Cape business chamber washes hands of Border blast resistance

The Border-Kei Chamber of Business executive director Lizelle Maurice.
The Border-Kei Chamber of Business executive director Lizelle Maurice.
Image: MICHAEL PINYANA

The Border Kei Chamber of Business is hoping to rally the support of the business community in the fast-growing campaign to halt plans for seismic blasting in the ocean off the Wild Coast.

To add voices to the growing outrage over Shell and the government’s plans to bombard the continental shelf with sound guns, BKCOB executive director Lizelle Maurice sent a copy of the objection letter she had written to ministers Gwede Mantashe and Barbara Creecy, to several other business chambers in SA.In the letter she asked for her associate chambers’ support in calling a halt to the project.

However, her expectations of univocal support hit a rude awakening with a short reply from Sid Peimer, executive director of the Cape Chamber of Commerce and Industry.

“Hi Lizelle, unfortunately with so many variables and this recent research [a copy of the research was attached], it will be difficult for us to find support.

All the best with the initiative. ”

Maurice said Peimer’s reply,citing the research, had resulted in “other chambers not bothering to respond after that”.

Peimer, a pharmacist, based his hands-off approach on an experiment in acoustic survey marine damage conducted by the US-based National Academy of Sciences (PNAS).

While Shell will hit the Wild Coast ocean floor at depths of 2km to 3km, the PNAS survey was conducted at a depth between only 50m and 65m off the coast of Western Australia.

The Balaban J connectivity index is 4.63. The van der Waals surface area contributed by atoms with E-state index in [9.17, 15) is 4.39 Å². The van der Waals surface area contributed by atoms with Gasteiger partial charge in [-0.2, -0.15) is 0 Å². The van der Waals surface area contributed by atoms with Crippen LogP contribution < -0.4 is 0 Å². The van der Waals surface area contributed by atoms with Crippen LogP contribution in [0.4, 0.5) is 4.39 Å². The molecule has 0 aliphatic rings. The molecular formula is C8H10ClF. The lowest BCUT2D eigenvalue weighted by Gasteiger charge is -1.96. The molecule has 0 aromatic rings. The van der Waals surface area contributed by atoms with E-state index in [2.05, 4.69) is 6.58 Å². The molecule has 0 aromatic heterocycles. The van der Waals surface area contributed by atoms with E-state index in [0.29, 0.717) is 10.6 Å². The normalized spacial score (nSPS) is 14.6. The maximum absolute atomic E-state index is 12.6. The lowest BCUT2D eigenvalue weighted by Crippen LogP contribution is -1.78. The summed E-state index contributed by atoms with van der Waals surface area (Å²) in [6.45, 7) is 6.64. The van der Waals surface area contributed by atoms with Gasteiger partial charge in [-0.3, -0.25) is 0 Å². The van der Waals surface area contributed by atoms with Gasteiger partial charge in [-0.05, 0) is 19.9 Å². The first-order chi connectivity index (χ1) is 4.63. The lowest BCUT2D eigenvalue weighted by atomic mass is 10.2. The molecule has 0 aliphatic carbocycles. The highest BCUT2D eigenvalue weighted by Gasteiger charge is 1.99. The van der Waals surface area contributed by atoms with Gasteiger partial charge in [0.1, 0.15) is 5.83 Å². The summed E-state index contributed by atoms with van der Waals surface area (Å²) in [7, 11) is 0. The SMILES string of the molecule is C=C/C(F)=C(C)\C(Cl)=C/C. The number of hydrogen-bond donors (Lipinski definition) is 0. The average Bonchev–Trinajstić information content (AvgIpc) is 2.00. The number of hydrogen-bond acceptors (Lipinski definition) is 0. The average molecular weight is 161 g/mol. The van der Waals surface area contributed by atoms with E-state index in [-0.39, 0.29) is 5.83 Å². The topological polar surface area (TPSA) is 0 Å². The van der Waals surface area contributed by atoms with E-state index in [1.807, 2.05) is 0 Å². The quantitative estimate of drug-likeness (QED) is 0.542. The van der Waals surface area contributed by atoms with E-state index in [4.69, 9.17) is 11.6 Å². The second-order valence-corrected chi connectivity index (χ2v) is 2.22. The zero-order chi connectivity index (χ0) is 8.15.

The PNAS’s work was partially funded by Woodside Petroleum, an Australian petrol and gas company.It had recently purchased the BHP Group’s petroleum business, creating one of the world’stop 10 independent oil and gas producers .The deal was worth R448bn.

In a press release, the new company wrote: “The combined company will have a high margin oil portfolio, long life LNG [liquefied natural gas] assets and the financial resilience to help supply the energy needed for global growth and development over the energy transition . ”

In her letter to the chambers,Maurice wrote: “Dear [chamber member], Please find our letter of objection herewith.“I have sent it to the various ministries and the presidency’s office.

“I am sending it in case any of you would like to join force sand make our voice stronger.”

On November 9, Maurice wrote to energy minister Mantashe, with a copy to Creecy, expressing the Border Kei Chamber of Business’s shock at Mantashe’s approval in granting a company called Shearwater Geoservices Norway AS,a reconnaissance permit to explore the Wild Coast coastline for gas and oil reserves.

She said she believed this was required for the ultimate client,which would be Shell.

She wrote that among many objections to the exploration was the devastation that the“type of technology [air guns]that Shearwater will utilise to conduct its seismic surveying and the impact on the environment and the local economy”.

Other points she made were that similar operations were banned in many countries, the negative impact on rural communities that rely on tourism and fishing, and total destruction of the marine food chain in the area.

Border Kei’s other major concern was paucity of stakeholder engagement, limited mainly to parties outside the region.

She wrote: “We further request the department of environment, forestry & fisheries to intervene in this matter and to apply the precautionary principle as reflected in the National Environmental Management Act and to insist that the survey company considers alternative technologies which are not as invasive as air guns.

“This process needs to be transparent and open to all parties. Australia and the US have stopped this type of exploration in the past because of the negative impact, so our question is: Why did SA allow this process to be approved?”

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